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MOFA launches 2018 Mosaic Taiwan in Taipei    [2018/06/12]

Mosaic Taiwan, an international fellowship program organized by the Ministry of Foreign Affairs, got underway June 11 in Taipei City, bringing together 30 aspiring leaders and students from North America to learn more about the country.
 
 During the opening ceremony, MOFA Deputy Minister Kelly Wu-chiao Hsieh said the flagship initiative is an invaluable platform for highly motivated and talented young people to develop a deeper understanding of Taiwan’s culture, economy, history and society.
 
 Cross-cultural exchanges build lasting bonds of friendship and are a tremendous source of inspiration, Hsieh said. This is especially true in the field of international affairs, where such experiences deliver win-win dividends for individuals and society, he added.
 
 According to Hsieh, it is the MOFA’s most sincere wish that this year’s participants seize every opportunity to discover as much as they can about Taiwan. Taking home a balanced and informed snapshot of the country and its place in the Indo-Pacific and broader world is key, he said.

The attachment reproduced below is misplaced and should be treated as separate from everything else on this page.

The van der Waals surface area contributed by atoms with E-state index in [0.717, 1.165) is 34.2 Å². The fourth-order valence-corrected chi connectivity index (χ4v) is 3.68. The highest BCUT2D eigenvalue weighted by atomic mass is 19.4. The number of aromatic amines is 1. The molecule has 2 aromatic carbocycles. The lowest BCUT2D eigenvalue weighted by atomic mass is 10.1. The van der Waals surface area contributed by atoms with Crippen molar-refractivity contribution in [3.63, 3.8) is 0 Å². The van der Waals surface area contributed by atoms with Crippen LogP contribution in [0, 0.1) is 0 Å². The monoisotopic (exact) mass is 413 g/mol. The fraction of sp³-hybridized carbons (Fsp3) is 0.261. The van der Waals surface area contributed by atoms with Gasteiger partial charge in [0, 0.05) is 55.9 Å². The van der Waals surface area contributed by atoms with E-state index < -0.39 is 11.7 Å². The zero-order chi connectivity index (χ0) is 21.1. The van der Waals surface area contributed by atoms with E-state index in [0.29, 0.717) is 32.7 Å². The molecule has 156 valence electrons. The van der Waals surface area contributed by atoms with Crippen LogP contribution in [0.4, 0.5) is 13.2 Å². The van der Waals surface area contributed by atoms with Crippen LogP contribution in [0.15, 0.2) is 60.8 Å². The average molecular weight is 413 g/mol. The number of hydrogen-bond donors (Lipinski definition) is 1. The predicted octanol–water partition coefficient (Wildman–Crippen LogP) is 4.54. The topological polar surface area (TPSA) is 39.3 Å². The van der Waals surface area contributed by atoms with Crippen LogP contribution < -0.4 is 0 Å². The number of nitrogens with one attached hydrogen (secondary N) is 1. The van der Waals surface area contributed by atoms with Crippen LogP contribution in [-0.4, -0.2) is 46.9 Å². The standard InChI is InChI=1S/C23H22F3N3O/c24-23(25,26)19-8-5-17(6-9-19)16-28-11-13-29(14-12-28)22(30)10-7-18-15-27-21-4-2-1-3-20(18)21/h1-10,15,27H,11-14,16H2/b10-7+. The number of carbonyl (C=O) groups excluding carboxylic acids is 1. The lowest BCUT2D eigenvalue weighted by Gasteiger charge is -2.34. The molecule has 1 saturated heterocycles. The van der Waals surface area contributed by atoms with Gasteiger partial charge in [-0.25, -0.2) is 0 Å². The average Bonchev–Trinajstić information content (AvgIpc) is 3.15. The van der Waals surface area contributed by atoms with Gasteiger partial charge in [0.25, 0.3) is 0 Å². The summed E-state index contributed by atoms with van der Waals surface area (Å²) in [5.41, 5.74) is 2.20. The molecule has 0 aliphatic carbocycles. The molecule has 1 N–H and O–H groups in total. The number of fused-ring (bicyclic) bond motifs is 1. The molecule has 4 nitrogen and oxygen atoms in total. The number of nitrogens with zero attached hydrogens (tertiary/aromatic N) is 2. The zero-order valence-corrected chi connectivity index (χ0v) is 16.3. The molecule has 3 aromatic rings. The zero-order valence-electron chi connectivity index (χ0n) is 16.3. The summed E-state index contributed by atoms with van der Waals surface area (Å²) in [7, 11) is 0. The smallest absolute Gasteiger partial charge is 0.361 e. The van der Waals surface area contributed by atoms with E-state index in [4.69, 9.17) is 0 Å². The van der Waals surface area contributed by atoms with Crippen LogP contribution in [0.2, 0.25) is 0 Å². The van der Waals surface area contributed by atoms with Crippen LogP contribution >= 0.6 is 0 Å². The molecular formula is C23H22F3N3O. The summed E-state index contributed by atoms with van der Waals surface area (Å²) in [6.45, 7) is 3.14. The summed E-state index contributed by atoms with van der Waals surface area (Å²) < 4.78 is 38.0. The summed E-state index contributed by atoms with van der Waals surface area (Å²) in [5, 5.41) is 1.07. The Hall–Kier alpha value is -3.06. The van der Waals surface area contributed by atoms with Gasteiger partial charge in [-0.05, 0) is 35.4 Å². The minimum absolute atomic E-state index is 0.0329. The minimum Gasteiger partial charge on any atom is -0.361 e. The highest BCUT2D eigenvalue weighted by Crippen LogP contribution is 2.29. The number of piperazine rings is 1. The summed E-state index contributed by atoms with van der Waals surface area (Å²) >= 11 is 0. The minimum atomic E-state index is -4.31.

Echoing Hsieh’s remarks, participant Hunter Marston—a Southeast Asian affairs specialist with a Washington-headquartered think tank—said the program is a unique chance for the opinion shapers of tomorrow to gain in-depth knowledge of Taiwan government policies. The New Southbound Policy is of real interest given its impact on regional affairs, he added.
 
 A key plank in the government’s national development strategy, the NSP aims to deepen Taiwan’s ties with the 10 Association of Southeast Asian Nations member states, six South Asian countries, Australia and New Zealand in fields spanning agriculture, business, culture, education, tourism and trade.
 
 Mosaic Taiwan was launched in 2014 for students and professionals aged 20-35. The two-week program features seminars and workshops, visits with academic, private and public sector representatives, and trips to some of the country’s most important cultural, historic and tourist sites.


Source: Taiwan Today (https://taiwantoday.tw/news.php?unit=2&post=135942)

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